Banks must deal with criticism and negotiate
South Africa’s banks have to address both the fair and unfair criticism levelled at them before the “climate for negotiation” is lost, said Yunus Carrim, the chair of Parliament’s standing committee on finance.
In five years, it could be too late to have a “giveand-take” engagement.
This is some of what emerged during public hearings on transformation in the financial sector, which were held in March and May this year.
“When people are angry about their plight, it is all about money,” said Carrim.
“Is it accurate or objective? That is not how the world works. There were sweeping statements made by all sides.
“To us, it does not matter so much if the figures or views are correct. What it shows is the huge distrust in this sector, and how difficult it is going to be to move forward.”
The interim report stemming from those hearings was on Friday sent to the interested parties that participated in the process. The committee clearly expects many of them to be unhappy.
In an interview with City Press this week, Carrim called the hearings the “most polarised” he had witnessed in his parliamentary career, which started in 1994.
He stressed that the report was preliminary. “The view of the majority is that it is better that the banks negotiate and take transformation more seriously now because, five years from now, there will not be a climate to negotiate,” Carrim said.
“I think people are immensely frustrated and angry at what they see as the failure of banks in particular to play their role.
“The stakeholders that came there were questioning the figures provided by the dominant players in the sector. They say the figures are manipulated. There is enormous distrust in the monopolies,” he said.
“We think there is more transformation in the financial sector than the critics make out, but less than the major players say.”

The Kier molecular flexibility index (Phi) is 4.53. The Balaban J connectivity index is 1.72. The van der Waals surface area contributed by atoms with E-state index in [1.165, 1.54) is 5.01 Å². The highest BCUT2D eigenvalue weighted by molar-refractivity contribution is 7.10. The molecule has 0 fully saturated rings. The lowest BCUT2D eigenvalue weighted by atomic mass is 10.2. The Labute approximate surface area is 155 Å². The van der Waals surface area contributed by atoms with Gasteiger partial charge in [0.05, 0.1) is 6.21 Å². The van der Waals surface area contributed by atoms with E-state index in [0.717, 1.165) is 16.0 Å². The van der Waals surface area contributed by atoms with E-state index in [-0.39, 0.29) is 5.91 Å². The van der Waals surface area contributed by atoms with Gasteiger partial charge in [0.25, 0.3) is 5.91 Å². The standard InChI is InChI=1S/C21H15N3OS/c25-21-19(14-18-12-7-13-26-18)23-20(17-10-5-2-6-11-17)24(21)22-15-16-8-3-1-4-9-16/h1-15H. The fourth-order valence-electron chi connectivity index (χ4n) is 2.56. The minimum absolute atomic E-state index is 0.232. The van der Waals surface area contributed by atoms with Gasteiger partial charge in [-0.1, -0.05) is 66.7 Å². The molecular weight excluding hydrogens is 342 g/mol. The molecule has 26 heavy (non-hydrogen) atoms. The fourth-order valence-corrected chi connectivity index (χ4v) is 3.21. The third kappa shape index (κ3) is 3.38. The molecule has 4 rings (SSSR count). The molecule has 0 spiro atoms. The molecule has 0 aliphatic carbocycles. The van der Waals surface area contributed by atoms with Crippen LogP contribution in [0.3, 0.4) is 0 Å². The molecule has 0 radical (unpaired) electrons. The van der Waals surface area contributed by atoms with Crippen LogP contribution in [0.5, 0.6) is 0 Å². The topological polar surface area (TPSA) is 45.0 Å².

He said the report stated that talks needed to be held with these “extremely frustrated” parties.
“At the hearings, it seems almost as if every frustration the participants had was that they felt excluded from the economy as a whole, and they vented this on the financial sector. You obviously can’t hold the financial sector responsible for the failures of the economy as a whole,” Carrim said.
“We defined transformation as more than just deracialisation. It is about more than just representation on boards or management. With the financial sector being as crucial as it is, it can play a greater role.”
He said that, in 1994, the financial sector contributed about 7% of GDP. Now it is 29.6%.
“If you look at the market capitalisation of the JSE, in the 1990s it was 100% of the GDP. Now it is 220%.” The report comes in the context of the imminent review of the Financial Sector Charter, which would set targets for normal measures of transformation like employment equity, but also finance-specific targets related to lending.
“Government is discussing how to demonopolise the economy. When you are talking about that, you are talking mainly about banks. It has a high level of monopoly by any measure. The ownership is largely in white and foreign hands,” Carrim said.
The report’s authors address a disparate set of abuses in the sector. These include the unfair repossession of houses, exorbitant fees and alleged collusion of currency traders at banks – a matter currently before the Competition Tribunal.
The report endorses an inquiry into “financial malpractices relating to the repossession of houses and cars, including their auctioning way below market value”.
The authors endorse the creation of a state bank, in the form of Postbank, as soon as possible to provide affordable banking and expand financial inclusion, particularly to neglected rural areas and townships.
At the same time, it said one state-owned bank was enough for now.
“At this stage, it would be better to focus on the Postbank and, later, based on the experiences of Postbank, consideration can be given to whether there is a need for another state-owned bank and what its specific role would be compared with Postbank,” reads the report.
It recommends that the private shareholders in the SA Reserve Bank get bought out “if it is financially possible”, simply to clear the air about the influence many believe these shareholders wield.